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Audubon Portrays Rim Fire as Wildlife Nursery

Contributed by Len McKenzie, YAAS —

Field biologist Christy Sherr will take local residents on a virtual field trip on Thursday, Apr. 14, when she revisits the 2013 Rim Fire in a slide presentation, “Wildlife Nurseries: The Surprising Benefits of Beetles and Wildfires.”

This monthly program of the Yosemite Area Audubon Society will begin at 7 p.m. at the Mariposa Methodist Church at Bullion and 6th streets in downtown Mariposa.

People living in the central Sierra area well remember the human-caused inferno that started in the Stanislaus National Forest and spread with unprecedented speed to become the largest fire ever in the Sierra Nevada and the third largest in California history, ultimately burning more than 257,000 acres.

While the Rim Fire, like all catastrophic wildfires, posed a threat to human life and property and unquestionably caused ecological damage and habitat destruction, it also yielded some ecological benefits. Likewise, the expanding, drought-induced expanses of bark beetle-killed trees that now blot the central Sierra landscape have potential negative consequences and some positive ecological outcomes.

Curious owl - photo courtesy of Monica Bond of Wild Nature Institute

Curious owl – photo courtesy of Monica Bond of Wild Nature Institute

Mixed-intensity wildfires and native beetles create some of the most productive and critical habitats for California birds and other wildlife, comparable or even better than even late-succession, or “old-growth,” forests. A host of plants, insects, mammals and birds, such as black-backed woodpeckers and, surprisingly, threatened and endangered species such as spotted owls and Pacific fishers, prefer large, dense patches of standing dead trees.

Sherr, a retired national and state park ranger, is currently working as a field biologist and education coordinator for the John Muir Project of the Earth Island Institute. A past president of the Sierra Foothills Audubon Chapter, she watched her ten-year-old daughter become a birder in a burned forest!

Along with Sherr, Monica Bond, a wildlife biologist with 15 years of experience in ecology of wildlife in fire-affected forests, will describe how extensive research on the use of severely burned forest by spotted owls and black-backed woodpeckers has led to the protection of much of this habitat type from post-fire logging.

Bond will present the latest published research about effects of wildfire and post-fire logging on spotted owls and discuss a new paradigm for this iconic management species. She is co-founder and principal scientist with the Wild Nature Institute, a not-for-profit independent research organization. She received her BA in Biology from Duke University and MS in Wildlife Science from Oregon State University.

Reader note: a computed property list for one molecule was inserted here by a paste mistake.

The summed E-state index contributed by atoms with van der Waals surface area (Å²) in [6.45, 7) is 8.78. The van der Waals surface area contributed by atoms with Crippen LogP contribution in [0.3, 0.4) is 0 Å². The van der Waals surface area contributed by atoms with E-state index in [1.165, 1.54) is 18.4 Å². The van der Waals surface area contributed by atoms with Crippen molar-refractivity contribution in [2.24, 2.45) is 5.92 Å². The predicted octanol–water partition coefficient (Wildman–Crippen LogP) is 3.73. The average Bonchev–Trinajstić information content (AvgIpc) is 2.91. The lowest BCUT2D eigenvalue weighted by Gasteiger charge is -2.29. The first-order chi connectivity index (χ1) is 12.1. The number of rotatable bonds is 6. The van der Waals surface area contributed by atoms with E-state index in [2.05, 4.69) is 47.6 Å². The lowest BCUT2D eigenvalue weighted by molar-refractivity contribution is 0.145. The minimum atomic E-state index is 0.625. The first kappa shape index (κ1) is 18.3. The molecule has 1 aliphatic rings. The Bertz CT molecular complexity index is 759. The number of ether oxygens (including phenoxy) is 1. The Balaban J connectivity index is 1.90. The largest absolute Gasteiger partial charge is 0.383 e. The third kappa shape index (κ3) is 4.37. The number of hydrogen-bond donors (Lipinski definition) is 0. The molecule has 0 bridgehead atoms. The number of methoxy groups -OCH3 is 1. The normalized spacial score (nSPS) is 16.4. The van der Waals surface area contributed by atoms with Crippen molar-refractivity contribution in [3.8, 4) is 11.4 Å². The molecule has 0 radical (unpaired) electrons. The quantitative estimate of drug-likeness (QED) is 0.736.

Sherr and Bond’s program will explore the unique beauty of this important habitat and why so many species benefit from conditions created by beetles and fire.

Like all YAAS programs, Sherr and Bond’s presentation is open and free to the public, although donations to defray program costs and to support the chapter’s local activities are welcome.

YAAS will also offer a free field trip Saturday, Apr. 23, down White Rock Road, perhaps the best birding route in Mariposa County, especially in spring when migrants arrive in the foothills. Participants should meet at 8 a.m. in the Mariposa County Fairgrounds parking lot to carpool. Bring binoculars and field guides if you have them (loaners are available), lunch, snacks and beverage. The public is welcome.

Call (209) 742-5579 for more information about the program or the field trip, or visit www.yosemiteaudubon.org.

The mission of the National Audubon Society, the namesake of noted 19th-century naturalist and bird painter John James Audubon; its state affiliate, Audubon California; and local chapters such as the Yosemite Area Audubon Society is to conserve and restore natural ecosystems, focusing on birds, other wildlife and their habitats for the benefit of humanity and the earth’s biological diversity.

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